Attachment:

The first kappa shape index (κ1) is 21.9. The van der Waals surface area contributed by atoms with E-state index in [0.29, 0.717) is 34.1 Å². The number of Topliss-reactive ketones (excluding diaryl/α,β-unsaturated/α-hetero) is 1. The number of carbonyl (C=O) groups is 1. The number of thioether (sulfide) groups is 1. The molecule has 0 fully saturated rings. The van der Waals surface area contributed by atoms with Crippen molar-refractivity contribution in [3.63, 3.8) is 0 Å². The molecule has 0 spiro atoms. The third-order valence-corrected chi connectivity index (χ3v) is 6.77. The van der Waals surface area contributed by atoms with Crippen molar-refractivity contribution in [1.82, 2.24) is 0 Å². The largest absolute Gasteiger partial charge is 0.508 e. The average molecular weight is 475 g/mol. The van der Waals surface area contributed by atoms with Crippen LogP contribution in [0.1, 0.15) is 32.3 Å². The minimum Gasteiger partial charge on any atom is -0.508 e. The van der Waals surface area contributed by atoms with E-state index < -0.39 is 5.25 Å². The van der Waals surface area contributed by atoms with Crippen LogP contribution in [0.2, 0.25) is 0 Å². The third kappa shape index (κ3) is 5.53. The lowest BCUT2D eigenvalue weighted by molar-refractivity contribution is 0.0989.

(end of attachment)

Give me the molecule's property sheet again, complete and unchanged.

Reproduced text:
The first kappa shape index (κ1) is 21.9. The van der Waals surface area contributed by atoms with E-state index in [0.29, 0.717) is 34.1 Å². The number of Topliss-reactive ketones (excluding diaryl/α,β-unsaturated/α-hetero) is 1. The number of carbonyl (C=O) groups is 1. The number of thioether (sulfide) groups is 1. The molecule has 0 fully saturated rings. The van der Waals surface area contributed by atoms with Crippen molar-refractivity contribution in [3.63, 3.8) is 0 Å². The molecule has 0 spiro atoms. The third-order valence-corrected chi connectivity index (χ3v) is 6.77. The van der Waals surface area contributed by atoms with Crippen molar-refractivity contribution in [1.82, 2.24) is 0 Å². The largest absolute Gasteiger partial charge is 0.508 e. The average molecular weight is 475 g/mol. The van der Waals surface area contributed by atoms with Crippen LogP contribution in [0.1, 0.15) is 32.3 Å². The minimum Gasteiger partial charge on any atom is -0.508 e. The van der Waals surface area contributed by atoms with E-state index < -0.39 is 5.25 Å². The van der Waals surface area contributed by atoms with Crippen LogP contribution in [0.2, 0.25) is 0 Å². The third kappa shape index (κ3) is 5.53. The lowest BCUT2D eigenvalue weighted by molar-refractivity contribution is 0.0989.